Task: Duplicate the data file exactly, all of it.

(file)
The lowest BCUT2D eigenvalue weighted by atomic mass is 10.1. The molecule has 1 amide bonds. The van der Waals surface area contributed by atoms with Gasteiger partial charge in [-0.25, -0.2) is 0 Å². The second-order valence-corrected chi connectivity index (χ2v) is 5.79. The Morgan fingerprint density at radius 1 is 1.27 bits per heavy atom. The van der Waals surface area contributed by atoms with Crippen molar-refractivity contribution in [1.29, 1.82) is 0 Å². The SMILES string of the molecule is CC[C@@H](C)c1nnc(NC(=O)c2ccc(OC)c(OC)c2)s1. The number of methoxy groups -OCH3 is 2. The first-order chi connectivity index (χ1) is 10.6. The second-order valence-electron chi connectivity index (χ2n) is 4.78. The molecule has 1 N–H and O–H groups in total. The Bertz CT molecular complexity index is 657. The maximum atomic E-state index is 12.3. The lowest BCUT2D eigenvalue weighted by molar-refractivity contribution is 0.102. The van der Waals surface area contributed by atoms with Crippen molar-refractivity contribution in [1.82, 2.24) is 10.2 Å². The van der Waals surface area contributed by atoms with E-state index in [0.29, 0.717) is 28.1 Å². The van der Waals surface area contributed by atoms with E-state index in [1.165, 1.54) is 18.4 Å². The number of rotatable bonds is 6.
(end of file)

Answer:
The lowest BCUT2D eigenvalue weighted by atomic mass is 10.1. The molecule has 1 amide bonds. The van der Waals surface area contributed by atoms with Gasteiger partial charge in [-0.25, -0.2) is 0 Å². The second-order valence-corrected chi connectivity index (χ2v) is 5.79. The Morgan fingerprint density at radius 1 is 1.27 bits per heavy atom. The van der Waals surface area contributed by atoms with Crippen molar-refractivity contribution in [1.29, 1.82) is 0 Å². The SMILES string of the molecule is CC[C@@H](C)c1nnc(NC(=O)c2ccc(OC)c(OC)c2)s1. The number of methoxy groups -OCH3 is 2. The first-order chi connectivity index (χ1) is 10.6. The second-order valence-electron chi connectivity index (χ2n) is 4.78. The molecule has 1 N–H and O–H groups in total. The Bertz CT molecular complexity index is 657. The maximum atomic E-state index is 12.3. The lowest BCUT2D eigenvalue weighted by molar-refractivity contribution is 0.102. The van der Waals surface area contributed by atoms with Crippen molar-refractivity contribution in [1.82, 2.24) is 10.2 Å². The van der Waals surface area contributed by atoms with E-state index in [0.29, 0.717) is 28.1 Å². The van der Waals surface area contributed by atoms with E-state index in [1.165, 1.54) is 18.4 Å². The number of rotatable bonds is 6.